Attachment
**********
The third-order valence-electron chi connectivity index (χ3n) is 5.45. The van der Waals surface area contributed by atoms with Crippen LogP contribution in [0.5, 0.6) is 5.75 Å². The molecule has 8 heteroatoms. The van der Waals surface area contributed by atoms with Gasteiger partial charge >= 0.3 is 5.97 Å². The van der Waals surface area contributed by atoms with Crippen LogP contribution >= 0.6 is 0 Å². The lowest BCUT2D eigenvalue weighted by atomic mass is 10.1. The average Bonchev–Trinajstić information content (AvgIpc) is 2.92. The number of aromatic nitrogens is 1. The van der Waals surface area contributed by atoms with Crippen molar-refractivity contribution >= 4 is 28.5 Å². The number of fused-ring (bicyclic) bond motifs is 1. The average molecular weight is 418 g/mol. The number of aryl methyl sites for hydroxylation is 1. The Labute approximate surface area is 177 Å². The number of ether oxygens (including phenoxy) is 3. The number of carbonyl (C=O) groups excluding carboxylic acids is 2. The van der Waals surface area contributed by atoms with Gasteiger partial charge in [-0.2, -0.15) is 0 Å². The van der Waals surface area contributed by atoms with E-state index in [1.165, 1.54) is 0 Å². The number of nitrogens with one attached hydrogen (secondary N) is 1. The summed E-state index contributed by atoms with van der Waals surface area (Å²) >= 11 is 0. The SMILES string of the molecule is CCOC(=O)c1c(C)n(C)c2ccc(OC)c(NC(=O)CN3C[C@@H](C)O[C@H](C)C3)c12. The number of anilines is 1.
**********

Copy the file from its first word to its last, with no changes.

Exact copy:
The third-order valence-electron chi connectivity index (χ3n) is 5.45. The van der Waals surface area contributed by atoms with Crippen LogP contribution in [0.5, 0.6) is 5.75 Å². The molecule has 8 heteroatoms. The van der Waals surface area contributed by atoms with Gasteiger partial charge >= 0.3 is 5.97 Å². The van der Waals surface area contributed by atoms with Crippen LogP contribution >= 0.6 is 0 Å². The lowest BCUT2D eigenvalue weighted by atomic mass is 10.1. The average Bonchev–Trinajstić information content (AvgIpc) is 2.92. The number of aromatic nitrogens is 1. The van der Waals surface area contributed by atoms with Crippen molar-refractivity contribution >= 4 is 28.5 Å². The number of fused-ring (bicyclic) bond motifs is 1. The average molecular weight is 418 g/mol. The number of aryl methyl sites for hydroxylation is 1. The Labute approximate surface area is 177 Å². The number of ether oxygens (including phenoxy) is 3. The number of carbonyl (C=O) groups excluding carboxylic acids is 2. The van der Waals surface area contributed by atoms with Gasteiger partial charge in [-0.2, -0.15) is 0 Å². The van der Waals surface area contributed by atoms with E-state index in [1.165, 1.54) is 0 Å². The number of nitrogens with one attached hydrogen (secondary N) is 1. The summed E-state index contributed by atoms with van der Waals surface area (Å²) >= 11 is 0. The SMILES string of the molecule is CCOC(=O)c1c(C)n(C)c2ccc(OC)c(NC(=O)CN3C[C@@H](C)O[C@H](C)C3)c12. The number of anilines is 1.